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Monday, November 29, 2004

In Marilynne Robinson's new novel Gilead, the 77-year-old Rev. John Ames says:

Our dream of life will end as dreams do end, abruptly and completely, when the sun rises, when the light comes. And we will think, All that fear and all that grief were about nothing. But that cannot be true. I can't believe we will forget our sorrows altogether. That would mean forgetting that we had lived, humanly speaking. Sorrow seems to me to be a great part of the substance of human life.

He also asks himself:

"What to do with all the frustration and regret that builds up in this life?"

Perhaps there are people who become 77 who wouldn't understand this question. Not many, though.

I suppose it's around age 40 that people have more of a sense of the shape of their lives, and it becomes clearer to them the way in which earlier choices have changed the course of their lives.

Regrets range from the wistful..."I wish I'd gone on to get a master's", "I wish I'd kept better track of my high school and college friends"...to the more action-provoking, "I wish I hadn't spent the last 20 years in an alcoholic stupor" or "I wish I hadn't married this person."

Over the weekend, I read a young woman who wrote of her abortion decision that she absolutely does not regret it because she was confident that it was the best possible choice she could have made at that time.

When I run across the occasional comment to that effect, I wonder about a few things.

I wonder about why this young woman--and most others who write in this vein--gives a reason for her lack of regret, instead of just reporting her lack of regret. Why does a justifying comment ("it was the best choice I could make at the time") get brought in to buttress what could have been a simple, short report about the state of her emotions--namely, the lack of a feeling of regret with respect to that action?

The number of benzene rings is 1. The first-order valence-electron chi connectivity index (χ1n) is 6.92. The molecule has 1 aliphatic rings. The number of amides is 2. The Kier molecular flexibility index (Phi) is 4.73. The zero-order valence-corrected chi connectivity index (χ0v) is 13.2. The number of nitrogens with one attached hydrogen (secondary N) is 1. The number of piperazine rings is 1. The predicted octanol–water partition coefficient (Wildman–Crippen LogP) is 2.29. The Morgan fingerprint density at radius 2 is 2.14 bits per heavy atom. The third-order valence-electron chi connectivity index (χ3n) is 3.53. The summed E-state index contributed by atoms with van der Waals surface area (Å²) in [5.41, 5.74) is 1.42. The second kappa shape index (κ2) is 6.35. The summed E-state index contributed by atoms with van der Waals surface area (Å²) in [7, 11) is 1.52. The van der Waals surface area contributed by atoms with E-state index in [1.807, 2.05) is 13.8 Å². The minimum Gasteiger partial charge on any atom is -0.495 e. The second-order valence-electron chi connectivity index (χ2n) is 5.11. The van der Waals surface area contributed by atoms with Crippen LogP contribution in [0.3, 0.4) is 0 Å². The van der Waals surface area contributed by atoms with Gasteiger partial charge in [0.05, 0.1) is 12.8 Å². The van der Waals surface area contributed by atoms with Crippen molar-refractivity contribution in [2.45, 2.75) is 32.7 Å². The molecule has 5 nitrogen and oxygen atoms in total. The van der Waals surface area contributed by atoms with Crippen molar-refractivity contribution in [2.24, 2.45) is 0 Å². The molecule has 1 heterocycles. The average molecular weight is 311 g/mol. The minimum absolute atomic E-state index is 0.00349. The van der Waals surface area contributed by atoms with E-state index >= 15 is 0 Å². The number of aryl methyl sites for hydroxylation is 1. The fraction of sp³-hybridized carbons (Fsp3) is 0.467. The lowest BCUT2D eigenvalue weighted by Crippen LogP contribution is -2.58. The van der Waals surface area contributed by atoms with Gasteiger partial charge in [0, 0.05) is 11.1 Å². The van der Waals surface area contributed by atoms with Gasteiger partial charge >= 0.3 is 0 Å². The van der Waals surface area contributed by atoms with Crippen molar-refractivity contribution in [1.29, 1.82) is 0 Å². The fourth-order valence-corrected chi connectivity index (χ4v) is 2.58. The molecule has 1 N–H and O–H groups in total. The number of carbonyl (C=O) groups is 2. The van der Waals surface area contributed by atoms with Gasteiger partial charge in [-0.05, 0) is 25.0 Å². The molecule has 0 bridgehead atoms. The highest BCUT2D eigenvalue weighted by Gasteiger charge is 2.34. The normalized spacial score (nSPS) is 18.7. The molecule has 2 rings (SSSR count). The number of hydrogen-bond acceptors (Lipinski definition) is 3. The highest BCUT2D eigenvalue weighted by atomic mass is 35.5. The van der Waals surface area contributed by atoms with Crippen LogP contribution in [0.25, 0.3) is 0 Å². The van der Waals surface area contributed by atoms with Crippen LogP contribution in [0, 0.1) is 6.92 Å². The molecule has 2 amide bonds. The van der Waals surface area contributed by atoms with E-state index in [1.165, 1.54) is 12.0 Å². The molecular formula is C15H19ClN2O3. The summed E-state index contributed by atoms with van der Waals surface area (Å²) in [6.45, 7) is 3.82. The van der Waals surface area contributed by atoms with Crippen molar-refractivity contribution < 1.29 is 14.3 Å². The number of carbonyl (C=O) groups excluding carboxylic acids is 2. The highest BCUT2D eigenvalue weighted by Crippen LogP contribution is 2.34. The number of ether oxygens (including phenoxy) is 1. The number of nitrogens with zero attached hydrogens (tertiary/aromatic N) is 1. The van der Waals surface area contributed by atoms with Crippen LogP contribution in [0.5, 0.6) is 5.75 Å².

To whom is she justifying her decision?

The other thing I wonder about is the complicated interplay between the emotion of regret and our justifications or lack of justifications for earlier choices. There are choices I've made that I can't justify, and that were poor choices, but that I can't honestly say I regret--in the sense of feeling that particular uncomfortable feeling of wistful or remorseful regret. I perhaps think to myself that I should regret a particular thing I did, but I can't say I experience that particular painful emotion when I reflect on it.

And on the other hand, there are choices I regret, with a painful degree of regret, where I try to talk myself out of feeling that way by offering up reasons to myself why I shouldn't feel this way. I offer justifications to myself, most prominently, "Emily, what you did that day was the best you could do at the time," to try to reduce the pain of regret. What I've found is that this particular line of justification does very little to reduce the actual painful emotion of regret.

Perhaps, for this young woman and others like her, when her head ("it was the best choice at the time") talks to her heart, her heart willingly obliges.

I wonder what this young woman would think of Rev. John Ames and his question, "What to do with all the frustration and regret that builds up in this life?" I imagine that in her 20s and 30s, she would look at him with pity and incomprehension, and vow not to sit around in her 70s wallowing in the past.

What happens between our determined-never-to-regret-a-thing youth and our 70s, that makes us eventually able to understand and admire Rev. John Ames for being able to live with this question?

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